Regardless, the near-term implications are pretty straightforward: In many arenas, the average woman seems to outperform the average man, and diverse groups that include both men and women outperform homogeneous groups made up solely of men. If this is true in education, development, investing, and conflict prevention, it's a pretty good bet that it's also true in the national security and foreign-policy domains.
And guys? I'm just not sure you're, well, hormonally suited for leadership positions. Sure, women have "that time of the month" -- but recent medical research suggests that men experience wilder hormonal fluctuations every day than women do every month. Can we really afford to have our nation protected by those who experience constant hormonally induced mood swings?
OK, kidding! I'm sure a little mediation training and maybe some hormone therapy can help keep you fellas stable.
Even if you're not persuaded by the research suggesting that women and gender-diverse groups may make better decisions than men and exclusively male groups, there's still the basic fact that half the population is female. When it comes to an area as vital as national security, shouldn't we want to draw on the talents of the whole population, not just half of it? These days, women make up the majority of college graduates and the majority of Ph.D. and professional-school students, but men still outnumber women in national security-related jobs by about 3 to 1, a ratio that goes up and up as we look at more senior levels.
And the existence of high-level role models and mentors makes a difference. Senior men may be more comfortable mentoring (and promoting) colleagues who look like younger versions of themselves, leaving younger women struggling to find mentors willing to lend a hand. Increasing the number of senior women can not only inspire younger women to believe that they too can achieve similar success, but can provide them with concrete assistance as they seek to move up themselves. But putting together an all-male national security team is the equivalent of hanging a sign on the clubhouse door: Girls keep out!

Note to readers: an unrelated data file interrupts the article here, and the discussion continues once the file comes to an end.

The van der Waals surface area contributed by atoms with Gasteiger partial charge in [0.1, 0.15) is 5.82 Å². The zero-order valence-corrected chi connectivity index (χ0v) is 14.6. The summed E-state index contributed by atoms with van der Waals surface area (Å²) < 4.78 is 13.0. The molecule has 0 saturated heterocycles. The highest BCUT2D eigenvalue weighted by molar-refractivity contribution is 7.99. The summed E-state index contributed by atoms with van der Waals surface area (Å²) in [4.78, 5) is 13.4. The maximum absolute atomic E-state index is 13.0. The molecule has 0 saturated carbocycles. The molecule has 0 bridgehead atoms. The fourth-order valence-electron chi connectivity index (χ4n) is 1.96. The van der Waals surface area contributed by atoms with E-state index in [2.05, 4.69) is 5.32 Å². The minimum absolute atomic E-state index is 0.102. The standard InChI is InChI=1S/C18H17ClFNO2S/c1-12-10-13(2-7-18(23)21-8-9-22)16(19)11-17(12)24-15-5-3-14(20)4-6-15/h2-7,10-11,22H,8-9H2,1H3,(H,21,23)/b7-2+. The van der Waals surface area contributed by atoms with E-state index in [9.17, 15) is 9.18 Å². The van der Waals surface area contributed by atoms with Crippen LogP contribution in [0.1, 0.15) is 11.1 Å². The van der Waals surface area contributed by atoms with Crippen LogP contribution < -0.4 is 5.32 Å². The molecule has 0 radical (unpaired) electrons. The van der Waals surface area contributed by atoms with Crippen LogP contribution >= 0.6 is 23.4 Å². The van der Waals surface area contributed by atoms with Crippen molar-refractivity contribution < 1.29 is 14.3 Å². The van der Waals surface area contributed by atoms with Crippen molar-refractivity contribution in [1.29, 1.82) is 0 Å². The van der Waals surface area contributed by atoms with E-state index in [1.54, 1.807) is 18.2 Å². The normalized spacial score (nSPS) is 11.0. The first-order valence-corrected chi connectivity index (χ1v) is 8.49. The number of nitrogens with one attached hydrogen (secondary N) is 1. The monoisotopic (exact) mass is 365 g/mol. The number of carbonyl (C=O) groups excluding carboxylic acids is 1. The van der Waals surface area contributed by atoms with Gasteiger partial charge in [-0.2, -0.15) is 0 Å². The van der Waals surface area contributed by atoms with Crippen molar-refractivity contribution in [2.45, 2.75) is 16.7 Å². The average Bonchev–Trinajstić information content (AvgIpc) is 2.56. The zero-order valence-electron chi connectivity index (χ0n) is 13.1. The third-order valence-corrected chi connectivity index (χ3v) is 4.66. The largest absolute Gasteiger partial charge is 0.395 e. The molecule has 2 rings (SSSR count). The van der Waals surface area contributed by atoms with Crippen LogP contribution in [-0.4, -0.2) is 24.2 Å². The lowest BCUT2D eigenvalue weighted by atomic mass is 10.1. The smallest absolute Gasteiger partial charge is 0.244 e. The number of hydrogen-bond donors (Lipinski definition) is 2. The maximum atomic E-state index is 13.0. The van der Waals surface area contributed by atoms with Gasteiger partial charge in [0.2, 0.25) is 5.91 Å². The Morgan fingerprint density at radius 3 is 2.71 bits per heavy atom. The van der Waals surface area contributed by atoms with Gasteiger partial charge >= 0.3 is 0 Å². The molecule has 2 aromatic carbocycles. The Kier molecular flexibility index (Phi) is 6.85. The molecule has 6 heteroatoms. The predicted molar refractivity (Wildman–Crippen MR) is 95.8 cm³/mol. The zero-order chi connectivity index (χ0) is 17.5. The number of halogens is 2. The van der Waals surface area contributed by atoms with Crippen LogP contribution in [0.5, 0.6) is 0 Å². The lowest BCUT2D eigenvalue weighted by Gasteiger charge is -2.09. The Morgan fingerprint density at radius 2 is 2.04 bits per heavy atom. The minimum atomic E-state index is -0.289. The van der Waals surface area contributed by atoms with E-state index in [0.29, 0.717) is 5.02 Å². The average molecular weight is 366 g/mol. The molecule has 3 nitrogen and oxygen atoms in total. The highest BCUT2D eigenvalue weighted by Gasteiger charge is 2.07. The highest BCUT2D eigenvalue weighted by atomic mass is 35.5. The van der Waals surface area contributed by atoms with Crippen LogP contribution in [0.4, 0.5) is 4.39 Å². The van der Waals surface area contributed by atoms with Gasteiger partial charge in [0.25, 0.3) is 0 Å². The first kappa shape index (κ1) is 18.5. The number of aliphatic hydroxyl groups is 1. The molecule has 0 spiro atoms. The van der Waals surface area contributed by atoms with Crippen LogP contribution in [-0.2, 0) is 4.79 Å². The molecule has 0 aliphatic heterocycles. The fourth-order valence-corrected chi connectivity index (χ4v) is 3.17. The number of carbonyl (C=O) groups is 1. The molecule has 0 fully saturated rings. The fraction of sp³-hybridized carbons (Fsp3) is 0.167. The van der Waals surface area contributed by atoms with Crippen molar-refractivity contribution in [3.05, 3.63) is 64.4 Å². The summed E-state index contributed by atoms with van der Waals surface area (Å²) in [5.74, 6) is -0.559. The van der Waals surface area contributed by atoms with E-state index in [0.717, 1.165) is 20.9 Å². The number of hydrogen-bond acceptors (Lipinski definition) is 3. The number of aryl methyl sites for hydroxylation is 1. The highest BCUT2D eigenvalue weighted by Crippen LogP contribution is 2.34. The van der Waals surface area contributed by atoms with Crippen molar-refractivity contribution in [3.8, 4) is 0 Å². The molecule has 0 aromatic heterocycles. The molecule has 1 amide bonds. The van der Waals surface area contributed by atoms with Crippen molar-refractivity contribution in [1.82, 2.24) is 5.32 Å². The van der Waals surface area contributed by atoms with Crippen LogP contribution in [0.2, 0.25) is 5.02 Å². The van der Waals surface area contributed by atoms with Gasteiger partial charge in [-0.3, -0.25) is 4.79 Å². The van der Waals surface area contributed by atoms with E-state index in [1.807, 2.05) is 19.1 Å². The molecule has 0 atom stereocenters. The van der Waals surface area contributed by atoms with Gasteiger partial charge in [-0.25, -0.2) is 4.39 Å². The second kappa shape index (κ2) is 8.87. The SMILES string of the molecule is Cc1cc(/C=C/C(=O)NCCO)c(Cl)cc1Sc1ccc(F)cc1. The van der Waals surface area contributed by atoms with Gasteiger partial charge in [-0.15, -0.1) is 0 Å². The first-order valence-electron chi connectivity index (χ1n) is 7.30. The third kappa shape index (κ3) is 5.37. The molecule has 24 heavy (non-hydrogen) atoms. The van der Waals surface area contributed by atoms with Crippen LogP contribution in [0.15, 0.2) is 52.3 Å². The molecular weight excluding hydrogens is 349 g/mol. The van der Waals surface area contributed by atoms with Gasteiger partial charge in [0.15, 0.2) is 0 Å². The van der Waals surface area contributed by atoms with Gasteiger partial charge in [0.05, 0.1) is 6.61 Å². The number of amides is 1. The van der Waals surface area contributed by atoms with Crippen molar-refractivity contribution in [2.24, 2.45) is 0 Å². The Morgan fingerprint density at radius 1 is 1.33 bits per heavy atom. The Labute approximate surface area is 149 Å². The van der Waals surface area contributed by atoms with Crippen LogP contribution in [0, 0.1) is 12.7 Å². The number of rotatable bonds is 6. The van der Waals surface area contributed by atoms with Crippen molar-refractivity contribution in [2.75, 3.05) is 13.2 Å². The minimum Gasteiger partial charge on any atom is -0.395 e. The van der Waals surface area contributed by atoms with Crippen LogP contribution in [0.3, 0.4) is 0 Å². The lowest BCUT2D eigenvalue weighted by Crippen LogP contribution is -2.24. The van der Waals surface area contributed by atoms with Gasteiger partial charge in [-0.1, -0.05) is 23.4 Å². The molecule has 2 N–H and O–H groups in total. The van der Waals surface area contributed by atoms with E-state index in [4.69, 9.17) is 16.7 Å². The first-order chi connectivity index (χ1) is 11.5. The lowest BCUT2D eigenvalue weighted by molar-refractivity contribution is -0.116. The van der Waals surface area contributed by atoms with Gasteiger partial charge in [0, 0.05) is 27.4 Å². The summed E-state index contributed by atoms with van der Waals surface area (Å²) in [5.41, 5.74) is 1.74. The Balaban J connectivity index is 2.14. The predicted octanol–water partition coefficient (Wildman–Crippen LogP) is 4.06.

The presence (or absence) of senior women in America's foreign-policy leadership sends a message abroad, as well as at home. In Afghanistan and the Middle East in particular, the United States is spending billions -- for all the reasons noted above -- trying to protect women from violence and discrimination, increase girls' access to education, and increase female participation in traditionally male-dominated fields such as law, business, government, the police, and the military. When women are visible and vital parts of our own leadership teams, we show our Afghan or Saudi or Pakistani partners that we practice what we preach -- and this has concrete benefits for our ability to achieve our foreign-policy and national security goals.
None of this is rocket science, and here, as in other domains, strong leadership from the very top makes all the difference.
That would be you, Mr. President.
So here's a thought: It's not too late to increase the gender diversity on your national security team. How about appointing Susan Rice or Michèle Flournoy to replace Tom Donilon as national security advisor?